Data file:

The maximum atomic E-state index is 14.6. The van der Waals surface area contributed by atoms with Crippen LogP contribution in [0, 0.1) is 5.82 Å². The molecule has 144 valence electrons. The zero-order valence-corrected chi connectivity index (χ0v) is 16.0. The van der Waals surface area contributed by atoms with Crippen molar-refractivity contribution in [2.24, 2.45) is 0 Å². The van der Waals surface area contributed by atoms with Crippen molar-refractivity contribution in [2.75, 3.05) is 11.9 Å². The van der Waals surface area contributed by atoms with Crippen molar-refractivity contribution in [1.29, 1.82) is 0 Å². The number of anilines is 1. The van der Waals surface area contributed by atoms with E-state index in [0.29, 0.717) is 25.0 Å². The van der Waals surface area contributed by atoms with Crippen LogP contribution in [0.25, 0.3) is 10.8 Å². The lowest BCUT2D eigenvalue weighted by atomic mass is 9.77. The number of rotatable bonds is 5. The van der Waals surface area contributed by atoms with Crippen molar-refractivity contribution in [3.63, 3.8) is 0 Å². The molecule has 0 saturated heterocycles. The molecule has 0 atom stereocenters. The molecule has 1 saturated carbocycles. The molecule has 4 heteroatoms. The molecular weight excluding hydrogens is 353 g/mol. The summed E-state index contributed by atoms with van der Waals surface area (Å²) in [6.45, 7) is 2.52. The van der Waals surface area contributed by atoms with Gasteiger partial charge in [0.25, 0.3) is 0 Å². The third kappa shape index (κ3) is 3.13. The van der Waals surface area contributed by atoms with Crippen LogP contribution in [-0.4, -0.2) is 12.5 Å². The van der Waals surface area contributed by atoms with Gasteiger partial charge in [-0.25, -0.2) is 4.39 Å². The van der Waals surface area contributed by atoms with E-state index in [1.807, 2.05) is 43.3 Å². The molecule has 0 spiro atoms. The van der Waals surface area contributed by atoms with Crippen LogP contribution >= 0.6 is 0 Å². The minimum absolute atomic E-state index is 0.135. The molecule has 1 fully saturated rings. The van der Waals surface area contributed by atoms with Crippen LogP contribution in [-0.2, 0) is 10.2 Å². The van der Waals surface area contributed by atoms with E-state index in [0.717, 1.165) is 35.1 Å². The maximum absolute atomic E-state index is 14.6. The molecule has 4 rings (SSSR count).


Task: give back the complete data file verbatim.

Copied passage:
The maximum atomic E-state index is 14.6. The van der Waals surface area contributed by atoms with Crippen LogP contribution in [0, 0.1) is 5.82 Å². The molecule has 144 valence electrons. The zero-order valence-corrected chi connectivity index (χ0v) is 16.0. The van der Waals surface area contributed by atoms with Crippen molar-refractivity contribution in [2.24, 2.45) is 0 Å². The van der Waals surface area contributed by atoms with Crippen molar-refractivity contribution in [2.75, 3.05) is 11.9 Å². The van der Waals surface area contributed by atoms with Crippen molar-refractivity contribution in [1.29, 1.82) is 0 Å². The number of anilines is 1. The van der Waals surface area contributed by atoms with E-state index in [0.29, 0.717) is 25.0 Å². The van der Waals surface area contributed by atoms with Crippen LogP contribution in [0.25, 0.3) is 10.8 Å². The lowest BCUT2D eigenvalue weighted by atomic mass is 9.77. The number of rotatable bonds is 5. The van der Waals surface area contributed by atoms with Crippen molar-refractivity contribution in [3.63, 3.8) is 0 Å². The molecule has 0 saturated heterocycles. The molecule has 0 atom stereocenters. The molecule has 1 saturated carbocycles. The molecule has 4 heteroatoms. The molecular weight excluding hydrogens is 353 g/mol. The summed E-state index contributed by atoms with van der Waals surface area (Å²) in [6.45, 7) is 2.52. The van der Waals surface area contributed by atoms with Gasteiger partial charge in [0.25, 0.3) is 0 Å². The third kappa shape index (κ3) is 3.13. The van der Waals surface area contributed by atoms with Crippen LogP contribution in [-0.4, -0.2) is 12.5 Å². The van der Waals surface area contributed by atoms with Gasteiger partial charge in [-0.25, -0.2) is 4.39 Å². The van der Waals surface area contributed by atoms with E-state index in [1.807, 2.05) is 43.3 Å². The molecule has 0 spiro atoms. The van der Waals surface area contributed by atoms with Crippen LogP contribution >= 0.6 is 0 Å². The minimum absolute atomic E-state index is 0.135. The molecule has 1 fully saturated rings. The van der Waals surface area contributed by atoms with Crippen LogP contribution in [-0.2, 0) is 10.2 Å². The van der Waals surface area contributed by atoms with E-state index in [0.717, 1.165) is 35.1 Å². The maximum absolute atomic E-state index is 14.6. The molecule has 4 rings (SSSR count).